David Zax

A View from David Zax

Google TV Loses One Friend, Makes Another

While Logitech’s CEO says Google TV “cost us dearly,” LG plans to jump on board with the search giant’s Internet-connected TV service.

  • November 18, 2011

Google TV’s next iteration—a software update making it more navigable, pretty, and generally user-friendly—has rolled out, and is getting rave reviews. “For current Google TV users, the update is nothing but good news,” says MediaBeat’s Devindra Hardawar, who’s been test-driving it for weeks. Hardawar cautions, though, that it probably doesn’t make sense to buy a Google TV device right away; the latest update was only a software update, and new hardware is expected on the horizon.

How much new hardware, though? Last week, Logitech, which had been a hardware partner for Google TV, had harsh words for the service. Logitech’s CEO Guerrino De Luca called its Christmas 2010 launch of the Logitech Revue Google TV set top box “a mistake of implementation of gigantic nature,” which could hardly have been music to Mountain View’s ears. According to the Verge, De Luca said: “To make the long story short, we thought we had invented [sliced] bread and we just made them. [We made a commitment to] just build a lot because we expected everybody to line up for Christmas and buy these boxes [at] $300.” And that, he said, “was a big mistake.” A mistake which, combined with a few other “operational miscues,” cost the company over 100 million in operating profits, according to Luca.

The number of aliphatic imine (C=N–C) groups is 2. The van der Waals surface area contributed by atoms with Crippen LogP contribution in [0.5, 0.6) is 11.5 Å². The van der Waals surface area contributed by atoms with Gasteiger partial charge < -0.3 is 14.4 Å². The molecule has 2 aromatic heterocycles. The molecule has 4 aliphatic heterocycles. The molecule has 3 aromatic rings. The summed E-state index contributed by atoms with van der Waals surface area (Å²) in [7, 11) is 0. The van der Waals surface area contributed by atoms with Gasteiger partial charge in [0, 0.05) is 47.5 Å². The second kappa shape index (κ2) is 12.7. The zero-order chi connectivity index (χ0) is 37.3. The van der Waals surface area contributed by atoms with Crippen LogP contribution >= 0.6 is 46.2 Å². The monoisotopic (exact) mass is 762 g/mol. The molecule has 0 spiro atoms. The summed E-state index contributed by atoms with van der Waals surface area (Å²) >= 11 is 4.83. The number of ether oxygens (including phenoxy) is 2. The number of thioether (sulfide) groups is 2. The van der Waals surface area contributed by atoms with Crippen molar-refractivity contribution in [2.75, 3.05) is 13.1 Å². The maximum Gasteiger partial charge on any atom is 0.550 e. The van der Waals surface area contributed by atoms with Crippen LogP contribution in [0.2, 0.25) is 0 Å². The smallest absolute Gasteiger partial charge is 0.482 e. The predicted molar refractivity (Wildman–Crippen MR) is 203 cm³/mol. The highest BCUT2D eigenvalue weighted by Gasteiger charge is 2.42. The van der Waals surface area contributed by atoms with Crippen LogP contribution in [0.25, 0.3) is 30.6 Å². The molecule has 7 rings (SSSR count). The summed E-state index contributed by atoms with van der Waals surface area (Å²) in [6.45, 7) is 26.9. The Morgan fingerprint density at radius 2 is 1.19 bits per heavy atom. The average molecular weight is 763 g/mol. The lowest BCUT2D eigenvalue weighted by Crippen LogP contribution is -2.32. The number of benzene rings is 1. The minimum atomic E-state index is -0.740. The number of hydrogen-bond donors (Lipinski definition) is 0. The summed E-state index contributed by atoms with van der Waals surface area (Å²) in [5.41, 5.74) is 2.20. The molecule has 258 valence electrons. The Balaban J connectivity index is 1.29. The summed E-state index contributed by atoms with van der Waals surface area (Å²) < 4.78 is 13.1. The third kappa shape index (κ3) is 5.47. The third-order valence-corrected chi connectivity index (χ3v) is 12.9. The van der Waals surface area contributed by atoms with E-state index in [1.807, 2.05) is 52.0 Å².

In other words, Logitech and Google TV are breaking up. De Luca didn’t rule out uniting the families again some years down the line, but probably only with a “grandchild of Google TV,” so don’t hold your breath.

If the public dumping of Google TV by Logitech was somewhat harsh, Google promptly found a rebound, it seems, in LG. A few days after the Verge report, Bloomberg came out with news that Google and LG Electronics “may” unveil a TV at January’s CES show. I suppose a lot of things “may” happen at CES, but Bloomberg seemed relatively confident on this one, based on reports from “two people with knowledge of the project.” Official spokespeople from the two companies declined the comment. The Electronics Times, a newspaper in South Korea, where LG is based, had previously reported the two companies were “in discussions,” but didn’t know when the product might be unveiled.

A facelift, a breakup, and a new romance: all in all, an eventful week for Google TV.

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